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Presbyopia print that page

The word presbyopia comes from the Greek word presbys (πρέσβυς), meaning "old man" or "elder", and the Neolatin suffix -opia , meaning "sightedness", [ 2 ] giving rise to the laymen's definition often seen in consumer articles or medical glossaries, "old eyes". [ 3 ] Contents | 2011/9/7 9:13:02

Fungal keratitis print that page

A fungal keratitis is an 'inflammation of the eye 's cornea ' (called keratitis ) that results from infection by a fungal organism. Keratomycosis is the Latin terminology equivalent of fungal keratitis - it is the fungal infection of the cornea , the anterior part of the eye which covers | 2010/9/26 7:10:06

Eye surgery print that page


The eye is a fragile organ, requiring extreme care before, during and after a surgical procedure. An expert eye surgeon must identify the need for specific procedure and be responsible for conducting the procedure safely. Many university programmes allow patients to specify if they want to

LASIK print that page


The LASIK technique was first made possible by the Colombia -based Spanish ophthalmologist Jose Barraquer , who, around 1950 in his clinic in Bogotá , Colombia, developed the first microkeratome , and developed the technique used to cut thin flaps in the cornea and alter its shape, in a

Laser blended vision print that page

safety and accuracy. He developed the technology for laser blended vision, the LASIK treatment for presbyopia (aging eyes) now distributed by Carl Zeiss AG [ 4 ] in the MEL80 laser platform and has enabled over 100,000 procedures to be performed in a year by 58 surgeons globally. [ edit | 2011/7/16 17:54:10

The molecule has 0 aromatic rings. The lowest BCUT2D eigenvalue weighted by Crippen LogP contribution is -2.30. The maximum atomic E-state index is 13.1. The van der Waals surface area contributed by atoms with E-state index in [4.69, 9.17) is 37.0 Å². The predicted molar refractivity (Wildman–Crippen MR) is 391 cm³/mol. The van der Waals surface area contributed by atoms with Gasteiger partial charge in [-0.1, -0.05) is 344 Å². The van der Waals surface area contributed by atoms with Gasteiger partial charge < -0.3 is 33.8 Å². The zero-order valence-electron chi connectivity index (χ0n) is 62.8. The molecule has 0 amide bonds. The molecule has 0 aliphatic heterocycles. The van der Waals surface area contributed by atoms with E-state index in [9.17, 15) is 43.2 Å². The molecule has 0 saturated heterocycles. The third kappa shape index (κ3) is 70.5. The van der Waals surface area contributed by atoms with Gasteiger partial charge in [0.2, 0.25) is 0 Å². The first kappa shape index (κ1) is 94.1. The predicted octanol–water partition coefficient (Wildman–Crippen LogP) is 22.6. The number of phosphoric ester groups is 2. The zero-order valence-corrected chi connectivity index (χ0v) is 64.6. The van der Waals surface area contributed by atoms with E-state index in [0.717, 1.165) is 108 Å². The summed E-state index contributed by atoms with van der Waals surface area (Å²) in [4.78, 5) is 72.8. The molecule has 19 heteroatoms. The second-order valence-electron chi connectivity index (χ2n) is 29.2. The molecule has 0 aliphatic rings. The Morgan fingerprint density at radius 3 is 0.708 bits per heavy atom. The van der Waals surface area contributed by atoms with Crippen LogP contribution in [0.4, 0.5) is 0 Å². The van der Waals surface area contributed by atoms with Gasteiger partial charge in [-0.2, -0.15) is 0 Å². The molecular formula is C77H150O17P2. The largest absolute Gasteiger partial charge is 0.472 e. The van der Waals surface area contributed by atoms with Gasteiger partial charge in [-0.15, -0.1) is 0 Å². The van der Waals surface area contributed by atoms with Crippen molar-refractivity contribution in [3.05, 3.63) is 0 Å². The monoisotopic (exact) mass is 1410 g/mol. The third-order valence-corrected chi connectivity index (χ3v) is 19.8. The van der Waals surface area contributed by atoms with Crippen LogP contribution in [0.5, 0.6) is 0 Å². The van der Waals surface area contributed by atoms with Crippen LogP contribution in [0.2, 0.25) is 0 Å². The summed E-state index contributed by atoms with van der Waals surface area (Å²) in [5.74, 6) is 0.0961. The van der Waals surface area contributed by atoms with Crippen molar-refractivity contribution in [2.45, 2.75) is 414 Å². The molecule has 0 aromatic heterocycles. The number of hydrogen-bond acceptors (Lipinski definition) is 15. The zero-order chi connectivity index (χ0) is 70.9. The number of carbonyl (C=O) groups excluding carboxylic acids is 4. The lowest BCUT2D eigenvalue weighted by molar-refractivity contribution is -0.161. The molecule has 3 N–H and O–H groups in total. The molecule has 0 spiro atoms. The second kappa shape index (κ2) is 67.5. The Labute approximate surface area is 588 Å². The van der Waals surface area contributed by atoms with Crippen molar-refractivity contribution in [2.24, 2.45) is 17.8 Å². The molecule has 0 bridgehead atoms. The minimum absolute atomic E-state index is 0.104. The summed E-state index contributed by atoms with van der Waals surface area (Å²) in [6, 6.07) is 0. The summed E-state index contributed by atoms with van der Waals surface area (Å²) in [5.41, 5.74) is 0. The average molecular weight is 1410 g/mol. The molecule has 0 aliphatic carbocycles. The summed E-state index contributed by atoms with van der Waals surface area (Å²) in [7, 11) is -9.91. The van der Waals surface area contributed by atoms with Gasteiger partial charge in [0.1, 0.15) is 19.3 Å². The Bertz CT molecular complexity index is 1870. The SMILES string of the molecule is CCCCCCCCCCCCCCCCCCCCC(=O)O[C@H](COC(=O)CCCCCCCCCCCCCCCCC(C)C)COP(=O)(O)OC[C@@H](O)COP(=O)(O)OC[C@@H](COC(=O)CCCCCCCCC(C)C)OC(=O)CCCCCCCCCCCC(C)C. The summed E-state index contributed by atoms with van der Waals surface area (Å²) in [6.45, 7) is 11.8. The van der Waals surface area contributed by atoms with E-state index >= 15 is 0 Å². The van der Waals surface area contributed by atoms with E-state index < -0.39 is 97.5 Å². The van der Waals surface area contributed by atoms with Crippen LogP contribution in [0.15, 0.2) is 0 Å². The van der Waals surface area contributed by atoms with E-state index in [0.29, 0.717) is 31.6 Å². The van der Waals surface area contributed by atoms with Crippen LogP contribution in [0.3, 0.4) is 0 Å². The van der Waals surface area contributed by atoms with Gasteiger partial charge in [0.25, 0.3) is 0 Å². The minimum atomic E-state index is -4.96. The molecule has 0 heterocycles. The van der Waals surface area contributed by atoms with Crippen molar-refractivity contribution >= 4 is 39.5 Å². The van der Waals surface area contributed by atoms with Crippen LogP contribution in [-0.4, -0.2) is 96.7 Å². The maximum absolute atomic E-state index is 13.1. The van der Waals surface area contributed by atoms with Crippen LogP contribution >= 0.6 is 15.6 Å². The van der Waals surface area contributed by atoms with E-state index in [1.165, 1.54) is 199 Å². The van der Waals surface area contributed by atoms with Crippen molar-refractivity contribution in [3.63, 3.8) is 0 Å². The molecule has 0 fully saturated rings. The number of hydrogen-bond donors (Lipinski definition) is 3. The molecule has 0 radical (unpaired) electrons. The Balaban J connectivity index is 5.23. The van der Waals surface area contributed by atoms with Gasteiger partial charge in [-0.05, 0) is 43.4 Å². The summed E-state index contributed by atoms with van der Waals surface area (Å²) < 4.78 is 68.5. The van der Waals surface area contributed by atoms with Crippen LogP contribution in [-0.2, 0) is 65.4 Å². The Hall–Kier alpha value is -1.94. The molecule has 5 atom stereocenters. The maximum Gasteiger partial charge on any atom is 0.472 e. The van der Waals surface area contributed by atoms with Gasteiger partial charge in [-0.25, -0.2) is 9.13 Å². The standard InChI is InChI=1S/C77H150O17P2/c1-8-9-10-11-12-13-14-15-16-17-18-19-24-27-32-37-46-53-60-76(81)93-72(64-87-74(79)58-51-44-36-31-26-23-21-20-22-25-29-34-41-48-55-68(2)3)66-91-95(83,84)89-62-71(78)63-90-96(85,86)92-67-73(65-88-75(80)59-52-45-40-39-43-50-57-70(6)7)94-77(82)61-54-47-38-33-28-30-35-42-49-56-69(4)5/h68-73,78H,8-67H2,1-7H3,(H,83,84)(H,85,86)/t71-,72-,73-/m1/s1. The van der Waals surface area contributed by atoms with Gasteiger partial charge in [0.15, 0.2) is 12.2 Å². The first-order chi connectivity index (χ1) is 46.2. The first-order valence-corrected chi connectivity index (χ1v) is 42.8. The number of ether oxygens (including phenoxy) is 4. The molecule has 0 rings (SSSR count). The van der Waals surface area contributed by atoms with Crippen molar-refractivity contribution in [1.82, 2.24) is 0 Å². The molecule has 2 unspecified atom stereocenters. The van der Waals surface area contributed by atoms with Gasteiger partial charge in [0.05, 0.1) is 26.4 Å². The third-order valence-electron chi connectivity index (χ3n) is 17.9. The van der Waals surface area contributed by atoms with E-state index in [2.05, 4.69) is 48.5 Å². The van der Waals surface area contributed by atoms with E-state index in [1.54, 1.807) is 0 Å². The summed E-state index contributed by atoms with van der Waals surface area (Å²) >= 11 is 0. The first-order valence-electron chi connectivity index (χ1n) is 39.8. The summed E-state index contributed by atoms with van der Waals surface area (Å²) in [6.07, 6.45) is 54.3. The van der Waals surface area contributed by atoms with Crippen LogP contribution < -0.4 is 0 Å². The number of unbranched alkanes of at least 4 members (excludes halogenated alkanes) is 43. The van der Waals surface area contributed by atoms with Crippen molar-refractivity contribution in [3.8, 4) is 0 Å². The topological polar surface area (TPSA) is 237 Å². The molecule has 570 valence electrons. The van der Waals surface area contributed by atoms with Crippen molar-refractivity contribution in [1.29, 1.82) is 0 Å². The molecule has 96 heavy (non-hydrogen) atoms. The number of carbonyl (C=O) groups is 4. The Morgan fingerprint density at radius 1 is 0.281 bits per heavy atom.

Aniseikonia print that page

Gr. "an" = "not" , + "is(o)" = "equal," + "eikōn" = "image" [ edit ] Causes Retinal image size is determined by many factors. The size and position of the object being viewed affects the characteristics of the light entering the system. Corrective lenses affect these characteristics and | 2010/9/25 23:14:35

Kearns-Sayre syndrome print that page


This triad of CPEO, bilateral pigmentary retinopathy, and cardiac conduction abnormalities was first described in a case report of two patients in 1958 by Thomas Kearns, MD., and G.P Sayre, MD. [ 2 ] A second case was published in 1960 by Jager and co-authors reporting these symptoms in a

Ocular ischemic syndrome print that page

Those with ocular ischemic syndrome are typically between the ages of 50 and 80 [ 2 ] [ 3 ] ; twice as many men than women are affected. [ 3 ] More than 90% of those presenting with the condition have vision loss . [ 1 ] Patients may report a dull, radiating ache over the eye and eyebrow | 2010/9/25 19:51:10

Galactosemic cataract print that page

A Galactosemic cataract is cataract which is associated with the consequences of galactosemia . Contents 1 Galactosemia 2 Diagnosis 3 Introduction to Galactose Metabolism 4 Galactose Metabolism: The Leloir Pathway 5 The Accumulation of Galactose and Subsequent Pathways | 2010/9/25 15:55:35

Ectopia lentis print that page


Although observed in humans and cats, ectopia lentis is most commonly seen in dogs . Ciliary zonules normally hold the lens in place. Abnormal development of these zonules can lead to primary ectopia lentis, usually a bilateral condition. Luxation can also be a secondary condition, caused